Danish lawyer and politician Rasmus Paludan was previously banned from entering Sweden for two years after being labelled a threat to the country’s security. Paludan responded by demanding $110,000 in damages and musing about “burning a couple hundred Qurans” in return.
Rasmus Paludan, the leader of the ethno-nationalist Hard Line party, has said he obtained Swedish citizenship, which he intends to use for more demonstrations in what he earlier dubbed his “brotherly country”.
Paludan, who has a criminal conviction in Denmark for inciting racial hatred, was previously banned from entering Sweden for two years to prevent him from burning the Quran, which his party sees as a celebration of free speech. The ban would be rendered invalid by his now-confirmed Swedish citizenship, as the Swedish Immigration Authority has now recognised he is in fact a citizen of the country due to the nationality of one of his parents. It should be noted, however, that the Swedish immigration agency has confirmed that Paludan already was a citizen of the country and wasn’t granted citizenship.
“I hope that we can carry out activities in Sweden later this year,” Paludan told the newspaper Berlingske. “It was not difficult to become a Swedish citizen due to the fact that I haven’t done anything at all. I apparently became one when my parents married in 1989,” Paludan said.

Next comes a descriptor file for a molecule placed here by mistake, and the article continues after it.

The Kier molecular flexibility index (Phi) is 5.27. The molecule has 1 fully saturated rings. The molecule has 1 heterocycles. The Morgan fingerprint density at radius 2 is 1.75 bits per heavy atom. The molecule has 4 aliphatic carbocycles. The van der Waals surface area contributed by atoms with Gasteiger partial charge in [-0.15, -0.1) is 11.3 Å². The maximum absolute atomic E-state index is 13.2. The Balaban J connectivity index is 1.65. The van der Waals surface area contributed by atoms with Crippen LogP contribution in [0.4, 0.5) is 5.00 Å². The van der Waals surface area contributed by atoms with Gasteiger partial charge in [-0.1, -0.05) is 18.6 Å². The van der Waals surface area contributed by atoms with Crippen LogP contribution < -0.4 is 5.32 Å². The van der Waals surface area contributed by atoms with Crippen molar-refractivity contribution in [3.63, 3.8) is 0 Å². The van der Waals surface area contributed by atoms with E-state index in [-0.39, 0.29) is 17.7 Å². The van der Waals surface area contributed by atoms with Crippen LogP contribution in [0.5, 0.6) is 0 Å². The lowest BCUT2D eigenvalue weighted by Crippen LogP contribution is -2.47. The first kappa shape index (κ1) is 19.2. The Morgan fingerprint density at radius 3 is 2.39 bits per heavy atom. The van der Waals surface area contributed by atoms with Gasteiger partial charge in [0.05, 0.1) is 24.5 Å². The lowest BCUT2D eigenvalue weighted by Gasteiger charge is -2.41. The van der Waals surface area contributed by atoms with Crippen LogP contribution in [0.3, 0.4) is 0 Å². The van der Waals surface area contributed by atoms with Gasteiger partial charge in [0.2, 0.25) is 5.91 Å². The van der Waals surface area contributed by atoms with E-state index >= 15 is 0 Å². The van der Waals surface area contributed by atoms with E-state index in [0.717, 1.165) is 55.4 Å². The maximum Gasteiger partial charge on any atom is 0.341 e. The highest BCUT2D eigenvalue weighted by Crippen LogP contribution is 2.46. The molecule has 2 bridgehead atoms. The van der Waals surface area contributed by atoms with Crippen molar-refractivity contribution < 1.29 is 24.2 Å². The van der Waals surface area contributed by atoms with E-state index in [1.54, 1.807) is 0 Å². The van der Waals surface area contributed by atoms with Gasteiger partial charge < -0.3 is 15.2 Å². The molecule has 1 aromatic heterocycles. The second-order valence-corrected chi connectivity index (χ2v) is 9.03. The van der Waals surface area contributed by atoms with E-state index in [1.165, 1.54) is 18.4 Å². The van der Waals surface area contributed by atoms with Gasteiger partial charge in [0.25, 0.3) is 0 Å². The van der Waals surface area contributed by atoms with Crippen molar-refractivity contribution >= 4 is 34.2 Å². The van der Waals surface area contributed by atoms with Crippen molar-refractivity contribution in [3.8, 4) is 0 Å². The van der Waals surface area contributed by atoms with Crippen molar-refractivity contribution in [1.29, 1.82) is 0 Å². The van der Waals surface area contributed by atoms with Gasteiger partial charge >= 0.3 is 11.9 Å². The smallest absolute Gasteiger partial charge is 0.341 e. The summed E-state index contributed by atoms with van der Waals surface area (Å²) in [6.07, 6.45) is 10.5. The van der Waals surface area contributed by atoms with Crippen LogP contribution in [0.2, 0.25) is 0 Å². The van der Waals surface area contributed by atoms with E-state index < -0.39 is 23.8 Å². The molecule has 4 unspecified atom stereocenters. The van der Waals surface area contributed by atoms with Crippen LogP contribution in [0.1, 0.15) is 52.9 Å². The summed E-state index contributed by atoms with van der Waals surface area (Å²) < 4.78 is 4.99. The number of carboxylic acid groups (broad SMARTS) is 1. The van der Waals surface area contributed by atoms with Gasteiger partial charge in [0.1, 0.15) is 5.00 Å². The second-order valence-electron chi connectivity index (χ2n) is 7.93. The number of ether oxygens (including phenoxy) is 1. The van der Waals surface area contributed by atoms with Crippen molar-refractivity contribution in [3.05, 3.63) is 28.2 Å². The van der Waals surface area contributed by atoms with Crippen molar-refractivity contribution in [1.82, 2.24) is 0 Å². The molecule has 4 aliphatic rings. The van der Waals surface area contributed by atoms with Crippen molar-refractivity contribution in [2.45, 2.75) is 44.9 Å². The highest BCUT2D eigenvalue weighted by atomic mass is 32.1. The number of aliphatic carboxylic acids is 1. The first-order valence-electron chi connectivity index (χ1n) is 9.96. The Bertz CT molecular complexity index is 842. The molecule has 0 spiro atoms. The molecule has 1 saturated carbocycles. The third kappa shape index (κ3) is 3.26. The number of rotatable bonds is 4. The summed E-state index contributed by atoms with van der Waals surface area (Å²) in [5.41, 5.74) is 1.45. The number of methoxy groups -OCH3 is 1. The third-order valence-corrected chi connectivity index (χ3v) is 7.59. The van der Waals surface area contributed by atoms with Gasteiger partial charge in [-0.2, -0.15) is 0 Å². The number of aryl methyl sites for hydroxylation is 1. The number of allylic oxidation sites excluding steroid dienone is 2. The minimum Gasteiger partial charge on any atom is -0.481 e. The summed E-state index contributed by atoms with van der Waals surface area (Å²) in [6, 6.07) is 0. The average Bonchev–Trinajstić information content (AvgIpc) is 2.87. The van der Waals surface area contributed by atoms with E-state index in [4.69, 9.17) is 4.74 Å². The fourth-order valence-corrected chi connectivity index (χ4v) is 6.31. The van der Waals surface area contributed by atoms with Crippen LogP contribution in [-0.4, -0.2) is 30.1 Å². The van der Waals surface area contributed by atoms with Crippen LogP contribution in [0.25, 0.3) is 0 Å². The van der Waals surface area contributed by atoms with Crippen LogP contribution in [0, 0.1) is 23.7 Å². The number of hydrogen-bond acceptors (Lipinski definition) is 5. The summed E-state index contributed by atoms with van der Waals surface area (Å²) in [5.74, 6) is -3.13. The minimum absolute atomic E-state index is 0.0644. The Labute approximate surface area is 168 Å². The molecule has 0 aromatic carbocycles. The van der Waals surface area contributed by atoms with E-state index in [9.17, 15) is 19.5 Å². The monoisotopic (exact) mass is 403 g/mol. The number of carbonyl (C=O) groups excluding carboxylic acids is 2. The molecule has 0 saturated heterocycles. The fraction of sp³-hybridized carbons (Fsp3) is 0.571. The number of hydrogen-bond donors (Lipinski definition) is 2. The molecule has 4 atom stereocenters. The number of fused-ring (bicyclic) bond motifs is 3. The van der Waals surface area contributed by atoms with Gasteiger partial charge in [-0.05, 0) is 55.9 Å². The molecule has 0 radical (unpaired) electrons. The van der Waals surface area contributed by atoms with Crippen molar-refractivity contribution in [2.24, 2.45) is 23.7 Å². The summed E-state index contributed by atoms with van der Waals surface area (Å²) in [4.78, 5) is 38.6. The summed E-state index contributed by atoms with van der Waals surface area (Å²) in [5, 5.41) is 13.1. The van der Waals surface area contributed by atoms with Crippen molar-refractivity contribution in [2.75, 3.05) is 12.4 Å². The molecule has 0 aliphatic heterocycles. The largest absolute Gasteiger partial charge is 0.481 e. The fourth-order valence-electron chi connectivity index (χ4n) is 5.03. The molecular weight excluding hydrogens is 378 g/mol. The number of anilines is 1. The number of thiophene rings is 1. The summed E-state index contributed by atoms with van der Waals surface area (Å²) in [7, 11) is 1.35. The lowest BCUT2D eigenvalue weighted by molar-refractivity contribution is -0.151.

“I will probably need to get a Swedish passport before I try to get in. If there happens to be an Arabic person in a police uniform who doesn’t know what the rules are, it will probably help to have a Swedish passport,” Paludan said in a nod to the Swedish police’s efforts to embrace multiculturalism.
Paludan suggested that Sweden’s lenient immigration policy is a threat to Denmark and thus justifies his activism. Demonstrating in Sweden will persuade Danish voters to vote for his party, he ventured, stressing that the Swedish government had breached the constitution in denying him entry.
“That is very serious. Maybe we’ll burn a couple of hundred Qurans as a response to this serious assault on my integrity,” Paluldan added, demanding SEK 1 million ($110,000) in damages from the Swedish state, the newspaper Svenska Dagbladet reported.
In August, a group of activists linked to the Hard Line party posted a video of themselves burning a copy of the Quran in Malmö, followed by similar acts in other Swedish cities. This sparked Islamic riots followed by dozens of arrests.
Paludan rose to prominence in Denmark through his anti-Islam demonstrations in areas with sizeable minority ethnic communities, which are later made into videos. One of the main features of the demonstrations is the burning, tearing or kicking of the Quran, which is seen as exercising the freedom of speech by the party and as a sacrilegious act by Muslims. This has earned Paludan all-round police protection that cost the Danish state coffers million of kroner. Paludan also supports a ban on Islam in Denmark, and the deportation of non-ethnic Danes from the country.